New Dads and Mental Health — 8 Tips to Stay Healthy


Many people know that new mothers can suffer from postpartum depression after the birth of their baby. But fewer people know that new fathers can also suffer from depression, known as paternal postnatal depression, and anxiety that make it harder for fathers to bond with their babies. These fathers suffer from negative effects which can impact the entire family. Here are some tips from Rachel Kradin, MSW, Emerson's maternity team and pediatric social worker, to help new fathers have a healthy experience following the birth of their baby.

  • Know the signs and symptoms of paternal postnatal depression (PPND). Though similar to the postpartum depression that 1 in 7 moms experience1, PPND trends more towards anger, irritability, and disconnection from family than is typically exhibited by moms.
  • Make sure that mom gets the mental and emotional support she needs. The occurrence of paternal postnatal depression jumps to between 40-50 percent when mom is experiencing postpartum depression herself. Experts predict that about 10 percent of new fathers experience postnatal depression. Up to 18 percent experience clinically-significant generalized anxiety, OCD, or PTSD in the first year of their baby’s life.
  • Know your value. Dads matter! Studies show that father involvement leads to children who are more ready for school, have a better vocabulary, have stronger social skills, and can better regulate their emotions.2
  • Start talking. Men tend to under-communicate about their emotions and often attempt to ignore feelings of anxiety around pressure that they may feel after welcoming a new baby. A leading researcher on the topic of postpartum stress, Karen Kleiman, LCSW, notes that “ignoring feelings of anxiety or depression is one of the worst things you can do.”3 Talking about it with other male friends, family, or coworkers who have children can be extremely helpful.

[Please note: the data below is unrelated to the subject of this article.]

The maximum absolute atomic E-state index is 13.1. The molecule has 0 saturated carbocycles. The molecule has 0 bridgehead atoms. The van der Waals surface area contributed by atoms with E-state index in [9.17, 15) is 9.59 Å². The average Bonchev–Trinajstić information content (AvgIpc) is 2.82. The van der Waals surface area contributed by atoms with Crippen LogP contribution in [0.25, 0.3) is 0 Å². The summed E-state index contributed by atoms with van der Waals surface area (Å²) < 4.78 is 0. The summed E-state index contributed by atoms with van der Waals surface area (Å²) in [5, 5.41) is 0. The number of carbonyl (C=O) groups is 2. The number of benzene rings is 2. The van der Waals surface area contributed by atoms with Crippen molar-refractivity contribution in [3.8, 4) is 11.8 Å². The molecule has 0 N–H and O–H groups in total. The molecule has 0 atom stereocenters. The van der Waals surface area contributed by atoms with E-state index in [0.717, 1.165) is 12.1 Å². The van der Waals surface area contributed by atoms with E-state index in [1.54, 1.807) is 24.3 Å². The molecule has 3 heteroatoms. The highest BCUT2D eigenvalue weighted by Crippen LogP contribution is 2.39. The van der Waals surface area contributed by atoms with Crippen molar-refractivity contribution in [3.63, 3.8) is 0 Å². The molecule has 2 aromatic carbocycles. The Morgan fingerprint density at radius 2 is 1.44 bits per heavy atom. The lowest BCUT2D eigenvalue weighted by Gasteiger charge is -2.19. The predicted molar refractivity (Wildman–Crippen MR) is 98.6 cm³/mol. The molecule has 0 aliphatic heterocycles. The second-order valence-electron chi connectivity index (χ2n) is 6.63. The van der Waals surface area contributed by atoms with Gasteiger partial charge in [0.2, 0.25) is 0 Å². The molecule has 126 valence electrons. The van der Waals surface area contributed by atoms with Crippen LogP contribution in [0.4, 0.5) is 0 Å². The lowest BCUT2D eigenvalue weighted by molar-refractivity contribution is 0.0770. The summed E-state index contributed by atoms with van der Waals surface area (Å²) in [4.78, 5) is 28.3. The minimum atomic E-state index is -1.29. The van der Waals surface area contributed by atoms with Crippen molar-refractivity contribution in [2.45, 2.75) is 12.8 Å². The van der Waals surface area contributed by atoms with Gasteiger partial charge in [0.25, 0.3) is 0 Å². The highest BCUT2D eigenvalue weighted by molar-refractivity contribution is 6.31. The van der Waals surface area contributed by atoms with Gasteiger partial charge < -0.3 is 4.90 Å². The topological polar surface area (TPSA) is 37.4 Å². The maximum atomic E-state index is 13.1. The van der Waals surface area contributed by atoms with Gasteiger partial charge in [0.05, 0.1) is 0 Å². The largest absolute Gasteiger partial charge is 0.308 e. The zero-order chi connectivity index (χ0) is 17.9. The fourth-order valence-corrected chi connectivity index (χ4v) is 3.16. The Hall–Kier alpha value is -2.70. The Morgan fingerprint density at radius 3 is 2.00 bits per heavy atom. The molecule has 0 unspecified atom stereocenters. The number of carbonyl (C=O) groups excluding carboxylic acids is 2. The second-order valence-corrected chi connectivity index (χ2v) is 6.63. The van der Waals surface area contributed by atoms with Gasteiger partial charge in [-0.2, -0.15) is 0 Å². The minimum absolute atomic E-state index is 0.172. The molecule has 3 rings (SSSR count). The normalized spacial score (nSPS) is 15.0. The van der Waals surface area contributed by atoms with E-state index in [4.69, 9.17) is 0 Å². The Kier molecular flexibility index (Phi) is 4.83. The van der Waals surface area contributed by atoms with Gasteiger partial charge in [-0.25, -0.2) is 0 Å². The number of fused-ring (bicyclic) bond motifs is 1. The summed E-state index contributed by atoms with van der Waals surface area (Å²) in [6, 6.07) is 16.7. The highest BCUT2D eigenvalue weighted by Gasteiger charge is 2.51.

• Increase your knowledge about babies. Dads sometimes feel like they do not know how to interpret their baby’s cues or what to expect, and compare their skills as a parent of a newborn to their partner’s, who may be spending more time with their baby. This comparison can lead to feeling less capable of caring for their baby, and that vulnerability adds to their anxiety. There are lots of great resources that make information accessible. Websites for organizations such as Healthy Families, the American Academy of Pediatrics, and Zero to Three are excellent sources of information. Apps like Wonder Weeks and Vroom can help you learn more about developmental milestones.
  • Take time for yourself. While having a new baby can be hectic and stressful, it is important for new parents to have time alone. Take a walk, listen to your favorite music, meet a friend, carve some time out each week to focus on yourself.
  • Seek professional and peer support. Help is available! There are groups specifically devoted to supporting the mental health of new dads. Check out your local family resource center, like First Connections in Acton, which hosts a new dads group via Zoom. There are also groups available online, mental health providers that specialize in working with new dads, and books for new fathers.

Are you a new father? Do you have a friend or loved one who is a new father? What were the most useful to supports? Let us know by sending a note to

Related Content

  1. MCPAP for Moms at
  2. National Institute for Children’s Health Equality,
  3. Seleni Institute, “When Dad Struggles After the Baby Arrives”,